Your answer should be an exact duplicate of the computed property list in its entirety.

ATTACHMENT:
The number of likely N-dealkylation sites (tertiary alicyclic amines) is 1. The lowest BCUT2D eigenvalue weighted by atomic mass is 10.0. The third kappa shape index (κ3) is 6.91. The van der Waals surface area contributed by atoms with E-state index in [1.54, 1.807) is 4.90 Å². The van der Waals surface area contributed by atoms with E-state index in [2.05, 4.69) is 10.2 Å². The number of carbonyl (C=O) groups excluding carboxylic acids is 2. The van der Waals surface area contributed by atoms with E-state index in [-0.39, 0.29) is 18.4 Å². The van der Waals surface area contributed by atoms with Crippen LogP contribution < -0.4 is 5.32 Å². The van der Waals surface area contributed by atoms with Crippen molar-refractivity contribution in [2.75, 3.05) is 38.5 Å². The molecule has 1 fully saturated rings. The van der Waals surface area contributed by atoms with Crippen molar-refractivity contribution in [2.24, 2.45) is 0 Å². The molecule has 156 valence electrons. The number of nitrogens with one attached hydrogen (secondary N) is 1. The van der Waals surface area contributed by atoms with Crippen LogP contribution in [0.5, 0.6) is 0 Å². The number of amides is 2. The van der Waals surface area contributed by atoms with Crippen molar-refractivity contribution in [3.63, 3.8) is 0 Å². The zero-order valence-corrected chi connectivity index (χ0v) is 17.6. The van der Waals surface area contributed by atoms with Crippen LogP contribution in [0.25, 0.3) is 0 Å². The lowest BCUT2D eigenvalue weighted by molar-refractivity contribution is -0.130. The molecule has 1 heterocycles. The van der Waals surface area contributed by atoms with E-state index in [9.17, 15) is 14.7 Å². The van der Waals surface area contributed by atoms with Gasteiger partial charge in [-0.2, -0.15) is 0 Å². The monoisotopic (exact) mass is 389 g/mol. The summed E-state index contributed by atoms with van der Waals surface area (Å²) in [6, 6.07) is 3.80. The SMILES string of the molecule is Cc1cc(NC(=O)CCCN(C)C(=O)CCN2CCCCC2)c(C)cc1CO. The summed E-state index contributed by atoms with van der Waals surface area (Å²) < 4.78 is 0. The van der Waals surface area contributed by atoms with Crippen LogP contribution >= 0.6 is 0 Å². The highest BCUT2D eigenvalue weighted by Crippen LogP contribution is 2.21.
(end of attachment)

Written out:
The number of likely N-dealkylation sites (tertiary alicyclic amines) is 1. The lowest BCUT2D eigenvalue weighted by atomic mass is 10.0. The third kappa shape index (κ3) is 6.91. The van der Waals surface area contributed by atoms with E-state index in [1.54, 1.807) is 4.90 Å². The van der Waals surface area contributed by atoms with E-state index in [2.05, 4.69) is 10.2 Å². The number of carbonyl (C=O) groups excluding carboxylic acids is 2. The van der Waals surface area contributed by atoms with E-state index in [-0.39, 0.29) is 18.4 Å². The van der Waals surface area contributed by atoms with Crippen LogP contribution < -0.4 is 5.32 Å². The van der Waals surface area contributed by atoms with Crippen molar-refractivity contribution in [2.75, 3.05) is 38.5 Å². The molecule has 1 fully saturated rings. The van der Waals surface area contributed by atoms with Crippen molar-refractivity contribution in [2.24, 2.45) is 0 Å². The molecule has 156 valence electrons. The number of nitrogens with one attached hydrogen (secondary N) is 1. The van der Waals surface area contributed by atoms with Crippen LogP contribution in [0.5, 0.6) is 0 Å². The number of amides is 2. The van der Waals surface area contributed by atoms with Crippen molar-refractivity contribution in [3.63, 3.8) is 0 Å². The zero-order valence-corrected chi connectivity index (χ0v) is 17.6. The van der Waals surface area contributed by atoms with Crippen LogP contribution in [0.25, 0.3) is 0 Å². The lowest BCUT2D eigenvalue weighted by molar-refractivity contribution is -0.130. The molecule has 1 heterocycles. The van der Waals surface area contributed by atoms with E-state index in [9.17, 15) is 14.7 Å². The van der Waals surface area contributed by atoms with Gasteiger partial charge in [-0.2, -0.15) is 0 Å². The monoisotopic (exact) mass is 389 g/mol. The summed E-state index contributed by atoms with van der Waals surface area (Å²) in [6, 6.07) is 3.80. The SMILES string of the molecule is Cc1cc(NC(=O)CCCN(C)C(=O)CCN2CCCCC2)c(C)cc1CO. The summed E-state index contributed by atoms with van der Waals surface area (Å²) < 4.78 is 0. The van der Waals surface area contributed by atoms with Crippen LogP contribution >= 0.6 is 0 Å². The highest BCUT2D eigenvalue weighted by Crippen LogP contribution is 2.21.